The PEOPLE, Plaintiff and Respondent, v. Samuel Othello BOLDEN, Jr., Defendant and Appellant.
In 1980 Samuel O. Bolden, Jr. (Bolden), was found not guilty by reason of insanity of assault with a deadly weapon, assault with intent to commit murder and attempted murder. He appeals from an order extending his commitment to Patton State Hospital (Patton) following a jury trial in which he was found to have a mental disease which causes him to represent a substantial danger of physical harm to others. (Pen.Code, § 1026.5, subd. (b)(1) 1 .)
Although Bolden is a chronic paranoid schizophrenic, there was substantial evidence showing his behavior is controlled by psychotropic medication. Bolden contends the order extending his commitment should be reversed because (1) the court refused to instruct the jury it could consider his medicated condition in determining whether he was dangerous; and (2) the prosecutor improperly suggested, in closing argument, the jury should consider the likelihood of Bolden's future dangerousness.
Although we reject the People's invitation to overrule People v. Williams (1988) 198 Cal.App.3d 1476, 244 Cal.Rptr. 429, we affirm, concluding the court's failure to give the requested instruction was harmless and Bolden's other contention lacks merit.
FACTS AND PROCEDURE
In 1978 Bolden shot his father and brother, believing they were imposters and he was, in fact, Howard Hughes's son. After finding Bolden not guilty by reason of insanity, the court ordered him committed to Patton for the maximum term of 10 years, with credit for time served.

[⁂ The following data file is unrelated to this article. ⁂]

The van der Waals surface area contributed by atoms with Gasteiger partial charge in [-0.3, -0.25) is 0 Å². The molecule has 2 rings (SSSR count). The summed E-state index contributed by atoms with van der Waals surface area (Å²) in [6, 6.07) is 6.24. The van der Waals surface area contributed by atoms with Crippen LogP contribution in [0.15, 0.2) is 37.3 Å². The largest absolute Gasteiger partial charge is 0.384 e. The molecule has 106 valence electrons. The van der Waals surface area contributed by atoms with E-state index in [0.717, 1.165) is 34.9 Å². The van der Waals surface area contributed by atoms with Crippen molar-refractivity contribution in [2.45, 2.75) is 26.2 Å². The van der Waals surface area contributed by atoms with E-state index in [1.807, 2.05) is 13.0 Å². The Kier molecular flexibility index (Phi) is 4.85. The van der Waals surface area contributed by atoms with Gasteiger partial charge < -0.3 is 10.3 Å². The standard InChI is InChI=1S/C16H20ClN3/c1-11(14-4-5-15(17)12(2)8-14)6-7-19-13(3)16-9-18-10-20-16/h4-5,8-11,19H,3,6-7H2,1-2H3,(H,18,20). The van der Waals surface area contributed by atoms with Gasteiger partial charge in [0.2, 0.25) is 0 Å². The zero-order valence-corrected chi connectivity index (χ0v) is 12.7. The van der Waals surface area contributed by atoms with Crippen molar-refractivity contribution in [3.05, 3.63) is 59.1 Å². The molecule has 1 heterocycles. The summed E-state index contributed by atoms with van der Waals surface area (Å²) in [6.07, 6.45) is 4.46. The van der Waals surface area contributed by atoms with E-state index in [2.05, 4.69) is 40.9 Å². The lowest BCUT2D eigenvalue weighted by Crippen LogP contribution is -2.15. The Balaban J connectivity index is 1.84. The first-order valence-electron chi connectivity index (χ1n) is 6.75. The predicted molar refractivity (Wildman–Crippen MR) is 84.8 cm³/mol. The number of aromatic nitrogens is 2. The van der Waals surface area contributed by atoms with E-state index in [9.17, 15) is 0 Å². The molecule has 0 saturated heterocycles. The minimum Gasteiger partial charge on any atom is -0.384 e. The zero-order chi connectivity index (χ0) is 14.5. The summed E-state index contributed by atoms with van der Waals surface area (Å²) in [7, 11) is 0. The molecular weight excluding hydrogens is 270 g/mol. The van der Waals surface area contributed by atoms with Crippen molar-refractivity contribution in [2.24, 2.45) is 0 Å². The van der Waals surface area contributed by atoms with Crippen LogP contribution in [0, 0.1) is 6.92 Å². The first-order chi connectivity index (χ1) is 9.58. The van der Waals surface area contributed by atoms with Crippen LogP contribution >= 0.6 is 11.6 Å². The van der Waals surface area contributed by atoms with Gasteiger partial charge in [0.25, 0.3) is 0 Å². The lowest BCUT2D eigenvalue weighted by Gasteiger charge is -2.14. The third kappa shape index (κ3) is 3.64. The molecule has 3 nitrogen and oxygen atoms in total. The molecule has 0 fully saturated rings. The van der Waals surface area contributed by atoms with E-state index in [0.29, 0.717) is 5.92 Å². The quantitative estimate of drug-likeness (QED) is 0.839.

In 1988 the People filed a petition under section 1026.5(b)(1)2 to extend Bolden's commitment.
At trial several psychiatrists and other mental health professionals testified about Bolden's condition, behavior, treatment, and prognosis. Benjamin Bensoul, a psychiatrist, diagnosed Bolden as a chronic paranoid schizophrenic. No witness disputed this diagnosis. In April 1988 Bolden told Dr. Bensoul a robot in a motion picture “had something to do with Lucifer, Lucifer was God's servant, that the robot was God's servant and that somehow the spaceship had to deal with a government project․” Other examples of Bolden's delusions include an incident in April 1988 where he told hospital staff to “contact all the Agent 99's. They tried to kill Howard Hughes last night. I need $150. Contact the Russians.” One evening in 1988 Bolden told Angelo Millan, a physician, that he (Bolden) was God, and Lucifer was standing beside him.
Attempting to treat Bolden's symptoms, physicians have prescribed Prolixin Decanoate, a “major tranquilizer” injected once every three weeks. Although some evidence indicates Bolden remained delusional even while medicated, other testimony showed the behavioral manifestations of Bolden's illness were controlled by this medication. Ira Vroubel, a clinical psychologist, testified a “direct link” exists between Bolden's medication and psychosis: